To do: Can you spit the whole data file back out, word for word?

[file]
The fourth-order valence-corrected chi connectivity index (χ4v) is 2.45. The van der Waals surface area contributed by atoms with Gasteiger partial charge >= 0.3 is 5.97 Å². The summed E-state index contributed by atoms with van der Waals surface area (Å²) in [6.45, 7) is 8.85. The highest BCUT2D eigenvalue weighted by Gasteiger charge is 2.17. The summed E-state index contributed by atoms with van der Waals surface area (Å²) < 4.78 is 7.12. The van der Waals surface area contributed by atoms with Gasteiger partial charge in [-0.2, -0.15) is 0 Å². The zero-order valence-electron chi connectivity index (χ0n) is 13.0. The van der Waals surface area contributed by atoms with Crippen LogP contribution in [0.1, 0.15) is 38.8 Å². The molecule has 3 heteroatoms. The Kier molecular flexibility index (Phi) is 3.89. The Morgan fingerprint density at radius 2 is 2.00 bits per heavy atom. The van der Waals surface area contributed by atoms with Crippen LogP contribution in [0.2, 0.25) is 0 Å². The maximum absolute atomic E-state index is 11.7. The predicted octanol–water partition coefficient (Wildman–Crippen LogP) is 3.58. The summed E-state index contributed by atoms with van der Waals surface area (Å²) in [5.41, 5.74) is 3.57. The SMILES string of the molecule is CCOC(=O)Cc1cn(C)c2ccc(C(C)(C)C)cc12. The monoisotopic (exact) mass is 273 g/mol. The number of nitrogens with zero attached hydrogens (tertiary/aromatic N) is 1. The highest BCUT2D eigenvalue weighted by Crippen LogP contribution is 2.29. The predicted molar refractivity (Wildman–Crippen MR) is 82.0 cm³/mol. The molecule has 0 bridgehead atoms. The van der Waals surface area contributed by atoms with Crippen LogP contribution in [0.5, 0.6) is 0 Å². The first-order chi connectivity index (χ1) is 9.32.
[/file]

The fourth-order valence-corrected chi connectivity index (χ4v) is 2.45. The van der Waals surface area contributed by atoms with Gasteiger partial charge >= 0.3 is 5.97 Å². The summed E-state index contributed by atoms with van der Waals surface area (Å²) in [6.45, 7) is 8.85. The highest BCUT2D eigenvalue weighted by Gasteiger charge is 2.17. The summed E-state index contributed by atoms with van der Waals surface area (Å²) < 4.78 is 7.12. The van der Waals surface area contributed by atoms with Gasteiger partial charge in [-0.2, -0.15) is 0 Å². The zero-order valence-electron chi connectivity index (χ0n) is 13.0. The van der Waals surface area contributed by atoms with Crippen LogP contribution in [0.1, 0.15) is 38.8 Å². The molecule has 3 heteroatoms. The Kier molecular flexibility index (Phi) is 3.89. The Morgan fingerprint density at radius 2 is 2.00 bits per heavy atom. The van der Waals surface area contributed by atoms with Crippen LogP contribution in [0.2, 0.25) is 0 Å². The maximum absolute atomic E-state index is 11.7. The predicted octanol–water partition coefficient (Wildman–Crippen LogP) is 3.58. The summed E-state index contributed by atoms with van der Waals surface area (Å²) in [5.41, 5.74) is 3.57. The SMILES string of the molecule is CCOC(=O)Cc1cn(C)c2ccc(C(C)(C)C)cc12. The monoisotopic (exact) mass is 273 g/mol. The number of nitrogens with zero attached hydrogens (tertiary/aromatic N) is 1. The highest BCUT2D eigenvalue weighted by Crippen LogP contribution is 2.29. The predicted molar refractivity (Wildman–Crippen MR) is 82.0 cm³/mol. The molecule has 0 bridgehead atoms. The van der Waals surface area contributed by atoms with Crippen LogP contribution in [0.5, 0.6) is 0 Å². The first-order chi connectivity index (χ1) is 9.32.